You can supplement a good education with outside reading. I suppose I was lucky to have a college experience that encouraged grounded rational argument and intellectual curiosity, but it's not impossible.

(University of Chicago, incidentally. I think that many of the people here would have flourished in that culture much more than they did elsewhere.)

I am currently in a college where my discussions with the more intellectually-alive people have sometimes involved someone attempting to refute evolution by saying, "But if evolution were true, we'd have humans coming out of the jungle!"

The vast majority just sit there with glazed eyes. High school was more challenging.

Better experiences are out there; is it too late for you to look into transfers?

Given the significant number of college students who seem to be around here, it might be good to have a thread on where rationality-friendly college cultures can be found.

I am afraid about the whole money thing. I have heard that you can't get scholarships if you're a transfer student. I have not looked into it, though. I kind of go into paralyzing anxiety whenever I think about The Future.

But, yeah, I think that would be a great idea, if we could pool our knowledge! My college is great for a number of things: Mainly, it's impossible to fail no matter what you do, and you can have hours-long conversations with professors whenever you run into one, and everyone's pretty much unconditionally supportive, which is a good thing if all that takes a lower priority to actually learning or engaging in anything vaguely intellectual. I know there's review sites out there for colleges, but you'd probably have to dig to find a "rationally-oriented culture" rating.

It's funny, though, I just realized that if you want to talk to anyone vaguely interesting here, you generally have to put up with some pseudoscientific belief of theirs. Ah, Utah: Everyone's a Mormon or a pagan. (Or a Catholic who believes that quantum physics somehow supports their faith, or an agnostic/atheist/ex-Christian who believes scientific fields are about on par with literary criticism, and so on.)

Oh, how I wish I'd had enough mental health to investigate and apply to colleges my senior year of high school instead choosing a default last-minute option.

Oh, how I wish I'd had enough mental health to investigate and apply to colleges my senior year of high school instead choosing a default last-minute option.

After touring the colleges that accepted me, I decided which one to attend by rolling a die.

I kind of go into paralyzing anxiety whenever I think about The Future.

Incidentally, saying this isn't an excuse here! You need to make the analysis and correction of this a high priority if you have any strong preferences about your life in the future. Namely, try to figure out why this causes you anxiety, and don't just stop at listing the reasons that make rational sense. I believe you'll find you have some strong desire to avoid changing some aspect of your current life, but it may be one you're not proud of being motivated by— and it is probably something which isn't incompatible with future planning once you acknowledge it.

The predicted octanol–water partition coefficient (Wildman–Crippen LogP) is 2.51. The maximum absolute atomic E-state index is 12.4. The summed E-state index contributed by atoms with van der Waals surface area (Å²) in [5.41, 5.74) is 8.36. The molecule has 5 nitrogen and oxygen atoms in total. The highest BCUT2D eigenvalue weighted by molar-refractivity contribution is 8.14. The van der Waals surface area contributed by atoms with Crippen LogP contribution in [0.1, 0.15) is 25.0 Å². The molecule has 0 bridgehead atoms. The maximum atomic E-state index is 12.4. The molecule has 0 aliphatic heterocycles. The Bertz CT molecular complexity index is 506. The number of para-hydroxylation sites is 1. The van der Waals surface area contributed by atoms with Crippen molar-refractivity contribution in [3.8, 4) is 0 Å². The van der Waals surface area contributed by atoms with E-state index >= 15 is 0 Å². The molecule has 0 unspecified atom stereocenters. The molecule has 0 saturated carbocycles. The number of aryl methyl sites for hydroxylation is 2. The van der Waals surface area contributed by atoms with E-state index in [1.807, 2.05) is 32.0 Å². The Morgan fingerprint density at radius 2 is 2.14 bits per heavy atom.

(Holy Feynman, I sound just like PJ!)

EDIT Of course, YMMV. But have you tried some version of respectfully interrogating your anxiety?

No, I think this is good. I do need to confront these things more.

I developed a mode of procrastination and associated depression and anxiety that consumed most of my time for four or more years. I resist making changes in part because when I start doing anything, I get anxious about all the other things I think I SHOULD be doing, which is certainly irrational because I don't get attend to all of them better simply by not attending to one of them, but I've also developed extreme laziness. It's hard to get out of bed because for a long time I was UNABLE to get out of bed and I stopped expecting that from myself; it's hard to work on math or anything like that because for a long time my anxiety completely stopped me from it; and so on--I'm still trying to claw myself out of that vicious cycle.

I'm afraid to look into potential future opportunities because I'm afraid I won't qualify or won't be competent enough--I'm looking at my past performance record and the part that's most real to me, the part where I spent most of my day (and still do) almost every day engaged in an activity I would characterize as simply "not doing X" where X is any activity I thought would improve my life or fulfill an obligation. I'm also afraid to "tie myself down" because of opportunity cost--not to myself but to whoever else I might be able to help by my choice of occupation. I'm intensely aware of the sorts of suffering that are invisible in the everyday lives of most people in our society, and I know that I need to resolve that awareness by dedicating myself to something that will make a real and necessary difference, and I'm not sure how "far" away from commonly accepted cultural values my personal values demand me to go. I'm afraid of making a choice that's polluted by fear. And so on.

But, yeah, it helps to keep bringing it into focus. The world looks DIFFERENT as your mental health changes.

Here is my take on your situation, having been in a similar one myself recently. YMMV

(tl;dr: if you know that you must do X, go do X. If not, take the pressure off yourself and spend some time making yourself stronger and reading whatever will excite you)

Either you have something to protect, or you do not. If you do, it is not a fact about your identity, about who you want to be, but some state of the world outside you which either must come to pass, or must not be allowed to come to pass.